Towards the end of this book, author AJ Jacobs speaks of the emptiness he experiences when he completes a project. I know the feeling. I have it now. I hate to put down his book.

This book is a travelogue, with Jacobs documenting his journey through terrain both strange and familiar. Throughout, he exhibits a self-deprecating wit that in no way undermines his insight. Laugh out loud funny? It is that. But even when he's wagging his bushy beard at something absurd, Jacobs' humor is neither cynical nor mean-spirited. His observations feel unflinchingly frank, but never superior--he is quick to acknowledge that he is as eccentric as anyone.

None of this is meant to imply that this book will be a comfortable fit for everyone. He is, after all, pointing out some of the more unusual and esoteric Biblical rules, trying them on, questioning them, looking at the people who follow them. I felt he handled the subject of Biblical literalism with meticulous respect, but some readers might be made uneasy at such scrutiny of sacred cows. And that would be a shame. Because while it's easy to laugh at his humor, it's equally important to reflect on his subtext. What are the psychological and social impacts of ritualism? There's a lot to be learned from an outsider looking in.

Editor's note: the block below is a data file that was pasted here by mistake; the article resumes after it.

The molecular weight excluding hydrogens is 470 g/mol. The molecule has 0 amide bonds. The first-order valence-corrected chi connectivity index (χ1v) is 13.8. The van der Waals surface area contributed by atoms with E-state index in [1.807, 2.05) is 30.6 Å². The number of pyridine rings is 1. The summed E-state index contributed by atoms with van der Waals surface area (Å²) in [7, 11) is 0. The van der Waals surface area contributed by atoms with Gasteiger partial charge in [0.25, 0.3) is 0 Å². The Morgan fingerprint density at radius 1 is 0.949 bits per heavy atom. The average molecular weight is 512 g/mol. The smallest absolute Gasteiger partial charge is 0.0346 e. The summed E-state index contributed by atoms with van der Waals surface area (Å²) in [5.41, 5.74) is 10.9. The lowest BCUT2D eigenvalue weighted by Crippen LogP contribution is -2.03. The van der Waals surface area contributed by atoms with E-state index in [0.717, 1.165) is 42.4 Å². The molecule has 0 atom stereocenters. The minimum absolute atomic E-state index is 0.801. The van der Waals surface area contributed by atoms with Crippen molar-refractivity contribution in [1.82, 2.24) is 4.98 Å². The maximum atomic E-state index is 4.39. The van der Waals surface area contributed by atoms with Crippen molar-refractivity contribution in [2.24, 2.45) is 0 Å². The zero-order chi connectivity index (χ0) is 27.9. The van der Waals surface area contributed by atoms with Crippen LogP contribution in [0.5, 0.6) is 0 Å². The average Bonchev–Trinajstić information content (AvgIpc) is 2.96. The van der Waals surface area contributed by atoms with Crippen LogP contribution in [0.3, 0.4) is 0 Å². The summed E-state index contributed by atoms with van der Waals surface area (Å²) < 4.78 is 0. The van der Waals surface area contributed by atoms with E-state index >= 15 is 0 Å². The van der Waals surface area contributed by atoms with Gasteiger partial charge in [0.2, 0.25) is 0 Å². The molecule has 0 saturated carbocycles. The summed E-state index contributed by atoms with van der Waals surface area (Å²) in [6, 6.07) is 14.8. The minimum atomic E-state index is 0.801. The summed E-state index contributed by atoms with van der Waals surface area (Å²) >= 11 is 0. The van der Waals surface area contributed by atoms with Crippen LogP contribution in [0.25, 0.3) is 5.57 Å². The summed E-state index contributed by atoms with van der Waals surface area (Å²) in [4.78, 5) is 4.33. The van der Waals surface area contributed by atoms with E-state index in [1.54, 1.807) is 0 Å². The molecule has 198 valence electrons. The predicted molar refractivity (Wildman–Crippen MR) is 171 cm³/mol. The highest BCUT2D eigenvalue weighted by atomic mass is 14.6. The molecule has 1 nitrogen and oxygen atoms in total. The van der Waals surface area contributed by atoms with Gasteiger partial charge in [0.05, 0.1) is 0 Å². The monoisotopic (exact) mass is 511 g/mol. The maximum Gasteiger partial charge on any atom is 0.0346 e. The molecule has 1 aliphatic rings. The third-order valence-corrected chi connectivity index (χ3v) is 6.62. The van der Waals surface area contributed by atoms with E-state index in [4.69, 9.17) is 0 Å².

Like any good tour guide, Jacobs has come to feel like a friend, and I'm going to miss him. Until next trip.
48 internautes sur 49 ont trouvé ce commentaire utile 
"The Secret Fraternity of Bearded Guys" ~ Obedience, Cognitive Dissonance and the Holy Antenna 11 septembre 2007
Par Brian E. Erland - Publié sur Amazon.com
Format: Relié Commentaire client Vine pour produit gratuit ( De quoi s'agit-il? )
I was less than three paragraphs into the introduction of `The Year of Living Biblically' when I came to the conclusion that I was going to love this book. A. J. Jacobs latest literary endeavor takes the reader on a delightful and insightful journey onto the highways, byways and a neglected side roads or two in search of an authentic expression of 21st century Biblically based spirituality. Relying on the Bible, both Old and New Testament, as his beginning and end to all decision making processes Jacobs provides us with a very personal, intelligent, humorous and thought-provoking look at man's modern day search for God.